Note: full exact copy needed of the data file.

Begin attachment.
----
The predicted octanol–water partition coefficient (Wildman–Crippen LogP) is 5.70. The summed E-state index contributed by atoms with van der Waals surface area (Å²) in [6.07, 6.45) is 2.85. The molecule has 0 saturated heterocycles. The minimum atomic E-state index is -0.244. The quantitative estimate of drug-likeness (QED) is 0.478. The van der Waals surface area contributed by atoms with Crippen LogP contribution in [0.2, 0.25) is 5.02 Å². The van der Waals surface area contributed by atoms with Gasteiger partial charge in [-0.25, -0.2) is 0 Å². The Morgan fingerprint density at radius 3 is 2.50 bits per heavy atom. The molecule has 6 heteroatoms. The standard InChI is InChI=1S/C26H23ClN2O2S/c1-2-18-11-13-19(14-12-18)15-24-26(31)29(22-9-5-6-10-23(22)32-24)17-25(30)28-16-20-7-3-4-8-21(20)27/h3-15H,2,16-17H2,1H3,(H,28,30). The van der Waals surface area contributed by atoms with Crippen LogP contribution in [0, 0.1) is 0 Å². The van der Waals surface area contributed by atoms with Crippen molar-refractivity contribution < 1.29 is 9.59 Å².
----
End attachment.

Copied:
The predicted octanol–water partition coefficient (Wildman–Crippen LogP) is 5.70. The summed E-state index contributed by atoms with van der Waals surface area (Å²) in [6.07, 6.45) is 2.85. The molecule has 0 saturated heterocycles. The minimum atomic E-state index is -0.244. The quantitative estimate of drug-likeness (QED) is 0.478. The van der Waals surface area contributed by atoms with Crippen LogP contribution in [0.2, 0.25) is 5.02 Å². The van der Waals surface area contributed by atoms with Gasteiger partial charge in [-0.25, -0.2) is 0 Å². The Morgan fingerprint density at radius 3 is 2.50 bits per heavy atom. The molecule has 6 heteroatoms. The standard InChI is InChI=1S/C26H23ClN2O2S/c1-2-18-11-13-19(14-12-18)15-24-26(31)29(22-9-5-6-10-23(22)32-24)17-25(30)28-16-20-7-3-4-8-21(20)27/h3-15H,2,16-17H2,1H3,(H,28,30). The van der Waals surface area contributed by atoms with Crippen LogP contribution in [0, 0.1) is 0 Å². The van der Waals surface area contributed by atoms with Crippen molar-refractivity contribution < 1.29 is 9.59 Å².